He uses the death of his own son by small pox to encourage parents to inoculate their children.

He touches upon his own interest in public affairs and discusses the establishment of the Union Fire Company.

I don't think I'm going to require S. to read all of the autobiography when we do American lit next fall, but he's definitely going to have to read chapter 8.

Tuesday, March 01, 2005

Poems and stories

"A remembered poem is not like a remembered fact; a memorised poem is like a relationship that develops with time. You can mull the poem over at different times and places and even the shortest poem will take on new shades of meaning and significance. "

A lovely post today at Book World on the relevance of memorizing poetry: I can't think of a better use of your next several minutes than to go read it and think about which poems you'd like to fill a notebook with.

Want to read the ten best online short stories of 2004? Want to vote for your favorite? Thanks to storySouth's Million Writers Award , you can do both. The Notable Stories of 2004 link is worth exploring as well--there are some well-known writers mixed in with the newer folk publishing online these days.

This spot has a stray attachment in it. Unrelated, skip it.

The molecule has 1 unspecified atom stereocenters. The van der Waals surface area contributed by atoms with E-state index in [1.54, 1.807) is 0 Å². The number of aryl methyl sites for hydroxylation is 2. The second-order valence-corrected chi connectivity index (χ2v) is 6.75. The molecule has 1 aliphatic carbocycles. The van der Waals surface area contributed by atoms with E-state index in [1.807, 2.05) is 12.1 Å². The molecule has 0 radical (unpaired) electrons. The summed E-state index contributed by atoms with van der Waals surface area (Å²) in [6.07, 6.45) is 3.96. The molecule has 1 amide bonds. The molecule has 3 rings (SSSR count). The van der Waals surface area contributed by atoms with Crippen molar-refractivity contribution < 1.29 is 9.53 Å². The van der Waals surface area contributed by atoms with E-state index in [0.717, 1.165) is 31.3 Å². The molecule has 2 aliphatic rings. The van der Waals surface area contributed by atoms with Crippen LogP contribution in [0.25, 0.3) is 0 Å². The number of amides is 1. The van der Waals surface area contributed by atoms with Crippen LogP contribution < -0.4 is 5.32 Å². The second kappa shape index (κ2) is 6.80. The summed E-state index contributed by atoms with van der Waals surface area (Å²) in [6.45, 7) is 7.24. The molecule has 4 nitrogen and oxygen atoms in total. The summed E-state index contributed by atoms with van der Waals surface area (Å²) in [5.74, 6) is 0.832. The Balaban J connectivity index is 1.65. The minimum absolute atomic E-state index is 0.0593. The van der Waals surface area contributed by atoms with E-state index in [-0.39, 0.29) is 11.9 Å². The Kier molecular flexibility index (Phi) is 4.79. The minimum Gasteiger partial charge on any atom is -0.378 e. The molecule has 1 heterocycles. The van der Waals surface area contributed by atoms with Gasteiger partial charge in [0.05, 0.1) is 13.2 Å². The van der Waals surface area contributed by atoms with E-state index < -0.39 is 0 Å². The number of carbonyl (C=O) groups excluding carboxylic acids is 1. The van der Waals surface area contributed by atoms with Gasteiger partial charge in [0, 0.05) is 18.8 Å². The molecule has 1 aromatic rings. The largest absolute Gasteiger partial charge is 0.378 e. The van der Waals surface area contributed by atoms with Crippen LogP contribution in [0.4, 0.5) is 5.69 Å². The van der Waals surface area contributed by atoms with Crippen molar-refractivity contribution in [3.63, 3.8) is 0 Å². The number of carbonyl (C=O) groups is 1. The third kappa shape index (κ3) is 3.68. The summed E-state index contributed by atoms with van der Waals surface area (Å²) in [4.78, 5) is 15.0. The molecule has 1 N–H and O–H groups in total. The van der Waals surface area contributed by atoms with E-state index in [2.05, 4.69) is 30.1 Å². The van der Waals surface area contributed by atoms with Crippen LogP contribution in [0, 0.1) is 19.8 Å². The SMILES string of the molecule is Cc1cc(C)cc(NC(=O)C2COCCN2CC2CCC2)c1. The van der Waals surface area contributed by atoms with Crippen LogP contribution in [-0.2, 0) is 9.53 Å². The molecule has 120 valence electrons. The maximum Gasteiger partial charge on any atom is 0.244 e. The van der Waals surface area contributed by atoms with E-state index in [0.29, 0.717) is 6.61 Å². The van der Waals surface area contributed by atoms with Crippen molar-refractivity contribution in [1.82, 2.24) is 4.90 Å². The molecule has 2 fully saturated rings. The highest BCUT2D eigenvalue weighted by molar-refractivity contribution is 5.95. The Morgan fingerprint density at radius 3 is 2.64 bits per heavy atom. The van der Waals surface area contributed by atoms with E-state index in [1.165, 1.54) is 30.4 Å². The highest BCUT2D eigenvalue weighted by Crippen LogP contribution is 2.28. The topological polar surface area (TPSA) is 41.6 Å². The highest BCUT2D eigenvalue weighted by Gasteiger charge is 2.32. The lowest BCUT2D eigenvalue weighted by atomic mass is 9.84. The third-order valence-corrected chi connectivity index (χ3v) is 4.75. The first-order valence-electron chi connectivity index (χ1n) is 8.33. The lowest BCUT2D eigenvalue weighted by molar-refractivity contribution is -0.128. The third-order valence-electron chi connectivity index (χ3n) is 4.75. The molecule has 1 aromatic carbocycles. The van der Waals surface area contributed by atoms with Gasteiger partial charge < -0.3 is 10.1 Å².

March

Geraldine Brooks' Year of Wonders, a novel about the plague of 1666 as experienced in an isolated village in England, was a book I just had to buy in hardback. My reading of it, however, was then plagued with a series of distractions—a weekend trip to DC to see friends and attend Laura Bush's first annual book festival and see Dwight Yoakam at Wolf Trap during which time I was the last car hit in a four-car accident (man, did that ever eat up a lot of time) and I got Kinky Friedman's autograph and I found out I'd won an almost complete set of Alias Smith and Jones videos for a much higher price than anyone sensible (i.e., L.) could have imagined in an ebay auction due to my having set my reserve in the stratosphere prior to leaving for DC. . . Well, surely I'd be able to concentrate on the book once I was back home.